The – fair – invocation of secular rationality and freedom of expression, added to the measures – of dubious effectiveness – increasing the repression with the closure of organizations in France in the fight against Islamophobia, are actually serving as more oil at the stake. On October 29, the date of the Muslim Christmas, when the birth of the prophet is celebrated, the statements of Emmanuel Macron defending the cartoons once again provoked a massive reaction from the vast and populous Islamic world against the degradation of its sacred values - in India, in the Middle East, in the Maghreb region, in sub-Saharan Africa. Dhaka, the capital of Bangladesh, came to gather more than 40 thousand people on the streets.
Still under the strong commotion of events, respectable voices in France are beginning to lift the veil of the taboo imposed by mourning and stunning. They claim the right to criticism, intrinsic to freedom of expression, to discuss less passionately the elements of this endless crisis that affects French identity itself.
The central point of the debate is the fine line that separates, in the long tradition of freedom of expression, the right to blasphemy from the crimes of injury, defamation, hate speech, violence or discrimination. Anastasia Colosimo, professor of political theology at Sorbonne, recalls that blasphemy was decriminalized in 1881, with the first press freedom law. A century later, it would be restricted, with the amendment that banned in 1972 the acts of insulting, defaming or provoking hatred. Thus, in France, it is possible to insult a religion, but it is forbidden to ban or insult adherents of a religion. The problem is that the interpretation changes over time and your circumstances. And the question that arises today, says Anastasia Colosimo, is to define whether to insult a religion itself, or the figures and symbols of a religion, is to offend the followers of that religion.
Another important voice in this debate is that of Professor François Héran, holder of the chair of Migrations at the College of France. In a letter to teachers on how to reflect freely on freedom of expression, Héran strongly criticizes the “moralizing” view that labels “who is brave” who persists in the offense and “coward” who does not provoke it. The professor is convinced that considering those who refuse this view as “enemies of France” is “an unworthy way of excluding them from the debate and from the nation itself”.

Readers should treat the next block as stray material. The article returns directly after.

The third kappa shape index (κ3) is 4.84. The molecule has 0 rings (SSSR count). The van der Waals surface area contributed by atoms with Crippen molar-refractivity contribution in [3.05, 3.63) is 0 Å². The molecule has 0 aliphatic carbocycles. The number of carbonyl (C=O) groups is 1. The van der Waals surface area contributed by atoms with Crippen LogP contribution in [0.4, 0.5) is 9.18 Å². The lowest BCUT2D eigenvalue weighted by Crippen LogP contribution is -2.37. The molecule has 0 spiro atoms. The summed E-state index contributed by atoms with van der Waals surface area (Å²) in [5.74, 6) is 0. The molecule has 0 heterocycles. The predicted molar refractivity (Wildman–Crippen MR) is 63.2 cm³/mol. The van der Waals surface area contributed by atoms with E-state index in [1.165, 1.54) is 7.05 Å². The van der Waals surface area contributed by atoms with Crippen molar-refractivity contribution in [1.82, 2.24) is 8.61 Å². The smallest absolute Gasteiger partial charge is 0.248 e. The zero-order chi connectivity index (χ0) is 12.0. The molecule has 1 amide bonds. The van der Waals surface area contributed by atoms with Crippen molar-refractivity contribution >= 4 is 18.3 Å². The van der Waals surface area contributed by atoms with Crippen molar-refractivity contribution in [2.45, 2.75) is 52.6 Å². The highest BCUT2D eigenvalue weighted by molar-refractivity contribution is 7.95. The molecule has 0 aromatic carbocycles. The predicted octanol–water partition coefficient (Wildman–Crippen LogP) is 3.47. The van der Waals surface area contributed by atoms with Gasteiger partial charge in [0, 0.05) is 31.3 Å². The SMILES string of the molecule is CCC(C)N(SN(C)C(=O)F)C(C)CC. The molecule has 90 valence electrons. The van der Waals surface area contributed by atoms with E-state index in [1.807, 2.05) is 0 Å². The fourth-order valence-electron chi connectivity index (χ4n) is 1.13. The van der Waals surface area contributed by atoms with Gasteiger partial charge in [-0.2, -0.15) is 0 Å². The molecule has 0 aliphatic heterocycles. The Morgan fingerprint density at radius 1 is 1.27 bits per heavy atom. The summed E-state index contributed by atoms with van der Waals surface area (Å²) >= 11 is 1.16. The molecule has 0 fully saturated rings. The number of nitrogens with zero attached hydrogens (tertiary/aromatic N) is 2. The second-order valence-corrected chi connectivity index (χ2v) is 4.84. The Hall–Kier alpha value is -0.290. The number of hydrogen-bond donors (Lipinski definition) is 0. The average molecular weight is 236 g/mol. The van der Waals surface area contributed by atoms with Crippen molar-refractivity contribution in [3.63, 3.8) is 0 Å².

Philosopher and social theorist Jacques Bidet, from the University of Nanterre, adds to these views the drift of the term “Islamism” in recent decades. For centuries, “Islamism” has been understood as a religion, like Christianity and Judaism. But, between the 1980s and 1990s, the term was gradually linked to fundamentalist Islam, born in the wars in Afghanistan and Iraq. From this subliminal mixture came the feelings that fueled a pathology that threatens any religion – fanaticism. Fanaticism is nothing more than the instrumentalization of religion, aimed at a logic of barbarism.
Blasphemy and insult, division of society, construction of barbarism: some themes that are worth reflecting on in this difficult moment, in a nation that, by its own history, is an example in the defense of freedom of expression and human rights, while concentrating the largest number of Muslim citizens in all of Europe – almost nine percent of its population. It is also worth remembering that in October 2018, the European Court of Human Rights validated Elisabeth Sabditsch-Wolff’s blasphemy conviction, which described the prophet Muhammad as a “pedophile” during a meeting of the Austrian Right-Wing Party, the FPO. The court found that the Austrian court’s verdict did not run counter to the European Convention on freedom of expression. In France today, what would the verdict be like for a statement like Elizabeth Wolff’s?
Elizabeth Carvalho is a correspondent for GloboNews and TV Globo in Paris
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